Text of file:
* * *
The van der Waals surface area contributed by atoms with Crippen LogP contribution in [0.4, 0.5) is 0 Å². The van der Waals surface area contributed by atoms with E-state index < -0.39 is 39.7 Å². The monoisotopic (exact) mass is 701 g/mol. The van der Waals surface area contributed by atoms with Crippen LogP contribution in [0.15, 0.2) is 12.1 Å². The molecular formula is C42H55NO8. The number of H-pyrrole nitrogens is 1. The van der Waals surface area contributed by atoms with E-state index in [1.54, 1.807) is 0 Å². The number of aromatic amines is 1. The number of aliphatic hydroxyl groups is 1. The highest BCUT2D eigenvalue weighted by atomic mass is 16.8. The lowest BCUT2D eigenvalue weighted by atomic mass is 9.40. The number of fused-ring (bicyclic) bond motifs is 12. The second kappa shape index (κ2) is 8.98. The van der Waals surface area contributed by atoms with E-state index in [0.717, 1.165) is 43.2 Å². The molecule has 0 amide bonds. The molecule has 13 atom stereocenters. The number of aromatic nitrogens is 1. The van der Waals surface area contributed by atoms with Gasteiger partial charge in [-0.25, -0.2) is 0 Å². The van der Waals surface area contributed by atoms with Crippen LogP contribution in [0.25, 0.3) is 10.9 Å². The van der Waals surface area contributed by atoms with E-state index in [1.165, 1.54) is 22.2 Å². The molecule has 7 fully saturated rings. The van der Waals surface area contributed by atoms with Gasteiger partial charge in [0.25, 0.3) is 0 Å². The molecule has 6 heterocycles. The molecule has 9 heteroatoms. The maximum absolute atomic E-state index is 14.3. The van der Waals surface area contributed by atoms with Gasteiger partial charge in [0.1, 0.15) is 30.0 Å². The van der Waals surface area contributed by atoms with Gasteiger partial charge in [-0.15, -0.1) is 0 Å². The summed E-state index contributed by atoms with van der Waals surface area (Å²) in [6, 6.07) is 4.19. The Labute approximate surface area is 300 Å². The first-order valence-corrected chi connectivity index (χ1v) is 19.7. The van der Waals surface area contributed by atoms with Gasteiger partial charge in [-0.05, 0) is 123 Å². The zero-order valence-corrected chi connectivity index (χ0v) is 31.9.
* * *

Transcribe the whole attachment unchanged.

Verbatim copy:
The van der Waals surface area contributed by atoms with Crippen LogP contribution in [0.4, 0.5) is 0 Å². The van der Waals surface area contributed by atoms with E-state index < -0.39 is 39.7 Å². The monoisotopic (exact) mass is 701 g/mol. The van der Waals surface area contributed by atoms with Crippen LogP contribution in [0.15, 0.2) is 12.1 Å². The molecular formula is C42H55NO8. The number of H-pyrrole nitrogens is 1. The van der Waals surface area contributed by atoms with E-state index in [1.54, 1.807) is 0 Å². The number of aromatic amines is 1. The number of aliphatic hydroxyl groups is 1. The highest BCUT2D eigenvalue weighted by atomic mass is 16.8. The lowest BCUT2D eigenvalue weighted by atomic mass is 9.40. The number of fused-ring (bicyclic) bond motifs is 12. The second kappa shape index (κ2) is 8.98. The van der Waals surface area contributed by atoms with E-state index in [0.717, 1.165) is 43.2 Å². The molecule has 0 amide bonds. The molecule has 13 atom stereocenters. The number of aromatic nitrogens is 1. The van der Waals surface area contributed by atoms with Gasteiger partial charge in [-0.25, -0.2) is 0 Å². The van der Waals surface area contributed by atoms with Crippen LogP contribution in [0.25, 0.3) is 10.9 Å². The van der Waals surface area contributed by atoms with E-state index in [1.165, 1.54) is 22.2 Å². The molecule has 7 fully saturated rings. The van der Waals surface area contributed by atoms with Gasteiger partial charge in [0.25, 0.3) is 0 Å². The molecule has 6 heterocycles. The molecule has 9 heteroatoms. The maximum absolute atomic E-state index is 14.3. The van der Waals surface area contributed by atoms with Gasteiger partial charge in [0.1, 0.15) is 30.0 Å². The van der Waals surface area contributed by atoms with Gasteiger partial charge in [-0.15, -0.1) is 0 Å². The summed E-state index contributed by atoms with van der Waals surface area (Å²) in [6, 6.07) is 4.19. The Labute approximate surface area is 300 Å². The first-order valence-corrected chi connectivity index (χ1v) is 19.7. The van der Waals surface area contributed by atoms with Gasteiger partial charge in [-0.05, 0) is 123 Å². The zero-order valence-corrected chi connectivity index (χ0v) is 31.9.